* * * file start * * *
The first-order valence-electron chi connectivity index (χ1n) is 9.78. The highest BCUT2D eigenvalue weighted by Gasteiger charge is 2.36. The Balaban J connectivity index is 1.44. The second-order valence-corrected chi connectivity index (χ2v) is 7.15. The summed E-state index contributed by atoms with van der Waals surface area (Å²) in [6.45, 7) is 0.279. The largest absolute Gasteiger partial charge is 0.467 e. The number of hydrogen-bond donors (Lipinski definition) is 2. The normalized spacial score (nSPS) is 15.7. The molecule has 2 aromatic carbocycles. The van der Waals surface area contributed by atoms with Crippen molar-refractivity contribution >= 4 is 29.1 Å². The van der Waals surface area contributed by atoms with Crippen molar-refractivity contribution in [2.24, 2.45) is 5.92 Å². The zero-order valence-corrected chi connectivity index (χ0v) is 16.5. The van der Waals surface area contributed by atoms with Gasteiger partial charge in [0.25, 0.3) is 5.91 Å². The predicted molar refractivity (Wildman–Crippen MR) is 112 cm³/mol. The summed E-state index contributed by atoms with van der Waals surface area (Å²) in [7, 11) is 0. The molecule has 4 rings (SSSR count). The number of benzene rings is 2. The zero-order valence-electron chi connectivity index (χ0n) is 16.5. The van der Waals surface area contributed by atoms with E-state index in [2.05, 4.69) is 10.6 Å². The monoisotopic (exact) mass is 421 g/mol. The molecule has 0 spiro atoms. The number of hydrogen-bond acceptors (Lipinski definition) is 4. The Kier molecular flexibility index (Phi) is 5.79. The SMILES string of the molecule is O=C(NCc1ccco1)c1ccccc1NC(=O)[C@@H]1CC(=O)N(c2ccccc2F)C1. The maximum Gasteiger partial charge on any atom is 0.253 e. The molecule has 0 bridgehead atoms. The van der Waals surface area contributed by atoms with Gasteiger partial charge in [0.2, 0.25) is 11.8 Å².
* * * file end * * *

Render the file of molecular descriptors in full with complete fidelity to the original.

The first-order valence-electron chi connectivity index (χ1n) is 9.78. The highest BCUT2D eigenvalue weighted by Gasteiger charge is 2.36. The Balaban J connectivity index is 1.44. The second-order valence-corrected chi connectivity index (χ2v) is 7.15. The summed E-state index contributed by atoms with van der Waals surface area (Å²) in [6.45, 7) is 0.279. The largest absolute Gasteiger partial charge is 0.467 e. The number of hydrogen-bond donors (Lipinski definition) is 2. The normalized spacial score (nSPS) is 15.7. The molecule has 2 aromatic carbocycles. The van der Waals surface area contributed by atoms with Crippen molar-refractivity contribution >= 4 is 29.1 Å². The van der Waals surface area contributed by atoms with Crippen molar-refractivity contribution in [2.24, 2.45) is 5.92 Å². The zero-order valence-corrected chi connectivity index (χ0v) is 16.5. The van der Waals surface area contributed by atoms with Gasteiger partial charge in [0.25, 0.3) is 5.91 Å². The predicted molar refractivity (Wildman–Crippen MR) is 112 cm³/mol. The summed E-state index contributed by atoms with van der Waals surface area (Å²) in [7, 11) is 0. The molecule has 4 rings (SSSR count). The number of benzene rings is 2. The zero-order valence-electron chi connectivity index (χ0n) is 16.5. The van der Waals surface area contributed by atoms with E-state index in [2.05, 4.69) is 10.6 Å². The monoisotopic (exact) mass is 421 g/mol. The molecule has 0 spiro atoms. The number of hydrogen-bond acceptors (Lipinski definition) is 4. The Kier molecular flexibility index (Phi) is 5.79. The SMILES string of the molecule is O=C(NCc1ccco1)c1ccccc1NC(=O)[C@@H]1CC(=O)N(c2ccccc2F)C1. The maximum Gasteiger partial charge on any atom is 0.253 e. The molecule has 0 bridgehead atoms. The van der Waals surface area contributed by atoms with Gasteiger partial charge in [0.2, 0.25) is 11.8 Å².